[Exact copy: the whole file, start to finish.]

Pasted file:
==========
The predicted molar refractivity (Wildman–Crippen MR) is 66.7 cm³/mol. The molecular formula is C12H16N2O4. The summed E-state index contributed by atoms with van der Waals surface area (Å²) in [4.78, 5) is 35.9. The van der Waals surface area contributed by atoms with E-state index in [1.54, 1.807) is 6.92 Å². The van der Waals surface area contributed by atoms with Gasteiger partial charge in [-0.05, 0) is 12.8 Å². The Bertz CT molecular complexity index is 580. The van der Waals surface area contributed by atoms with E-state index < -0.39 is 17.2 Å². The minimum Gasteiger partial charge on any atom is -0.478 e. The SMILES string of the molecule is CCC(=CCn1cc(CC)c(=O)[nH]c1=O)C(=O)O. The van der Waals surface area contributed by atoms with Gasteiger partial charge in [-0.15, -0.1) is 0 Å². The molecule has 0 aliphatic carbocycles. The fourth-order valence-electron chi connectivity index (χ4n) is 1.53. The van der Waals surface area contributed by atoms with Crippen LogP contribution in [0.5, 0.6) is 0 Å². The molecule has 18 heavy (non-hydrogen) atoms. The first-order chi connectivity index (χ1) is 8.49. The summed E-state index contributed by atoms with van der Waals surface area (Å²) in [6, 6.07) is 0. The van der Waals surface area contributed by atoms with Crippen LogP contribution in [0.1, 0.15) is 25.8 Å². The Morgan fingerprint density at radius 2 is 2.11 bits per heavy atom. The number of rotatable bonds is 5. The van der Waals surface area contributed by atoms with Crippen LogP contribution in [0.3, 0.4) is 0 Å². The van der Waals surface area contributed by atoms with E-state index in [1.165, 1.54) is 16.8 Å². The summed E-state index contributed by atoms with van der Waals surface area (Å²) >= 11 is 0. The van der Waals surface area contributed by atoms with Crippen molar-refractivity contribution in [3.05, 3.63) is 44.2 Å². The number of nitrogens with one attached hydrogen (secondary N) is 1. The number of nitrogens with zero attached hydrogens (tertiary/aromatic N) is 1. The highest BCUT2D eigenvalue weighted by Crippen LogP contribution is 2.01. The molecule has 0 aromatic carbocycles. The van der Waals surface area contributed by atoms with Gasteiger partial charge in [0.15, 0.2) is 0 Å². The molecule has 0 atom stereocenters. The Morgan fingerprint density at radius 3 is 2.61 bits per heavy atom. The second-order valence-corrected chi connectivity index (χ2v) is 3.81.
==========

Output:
The predicted molar refractivity (Wildman–Crippen MR) is 66.7 cm³/mol. The molecular formula is C12H16N2O4. The summed E-state index contributed by atoms with van der Waals surface area (Å²) in [4.78, 5) is 35.9. The van der Waals surface area contributed by atoms with E-state index in [1.54, 1.807) is 6.92 Å². The van der Waals surface area contributed by atoms with Gasteiger partial charge in [-0.05, 0) is 12.8 Å². The Bertz CT molecular complexity index is 580. The van der Waals surface area contributed by atoms with E-state index < -0.39 is 17.2 Å². The minimum Gasteiger partial charge on any atom is -0.478 e. The SMILES string of the molecule is CCC(=CCn1cc(CC)c(=O)[nH]c1=O)C(=O)O. The van der Waals surface area contributed by atoms with Gasteiger partial charge in [-0.15, -0.1) is 0 Å². The molecule has 0 aliphatic carbocycles. The fourth-order valence-electron chi connectivity index (χ4n) is 1.53. The van der Waals surface area contributed by atoms with Crippen LogP contribution in [0.5, 0.6) is 0 Å². The molecule has 18 heavy (non-hydrogen) atoms. The first-order chi connectivity index (χ1) is 8.49. The summed E-state index contributed by atoms with van der Waals surface area (Å²) in [6, 6.07) is 0. The van der Waals surface area contributed by atoms with Crippen LogP contribution in [0.1, 0.15) is 25.8 Å². The Morgan fingerprint density at radius 2 is 2.11 bits per heavy atom. The number of rotatable bonds is 5. The van der Waals surface area contributed by atoms with Crippen LogP contribution in [0.3, 0.4) is 0 Å². The van der Waals surface area contributed by atoms with E-state index in [1.165, 1.54) is 16.8 Å². The summed E-state index contributed by atoms with van der Waals surface area (Å²) >= 11 is 0. The van der Waals surface area contributed by atoms with Crippen molar-refractivity contribution in [3.05, 3.63) is 44.2 Å². The number of nitrogens with one attached hydrogen (secondary N) is 1. The number of nitrogens with zero attached hydrogens (tertiary/aromatic N) is 1. The highest BCUT2D eigenvalue weighted by Crippen LogP contribution is 2.01. The molecule has 0 aromatic carbocycles. The van der Waals surface area contributed by atoms with Gasteiger partial charge in [0.15, 0.2) is 0 Å². The molecule has 0 atom stereocenters. The Morgan fingerprint density at radius 3 is 2.61 bits per heavy atom. The second-order valence-corrected chi connectivity index (χ2v) is 3.81.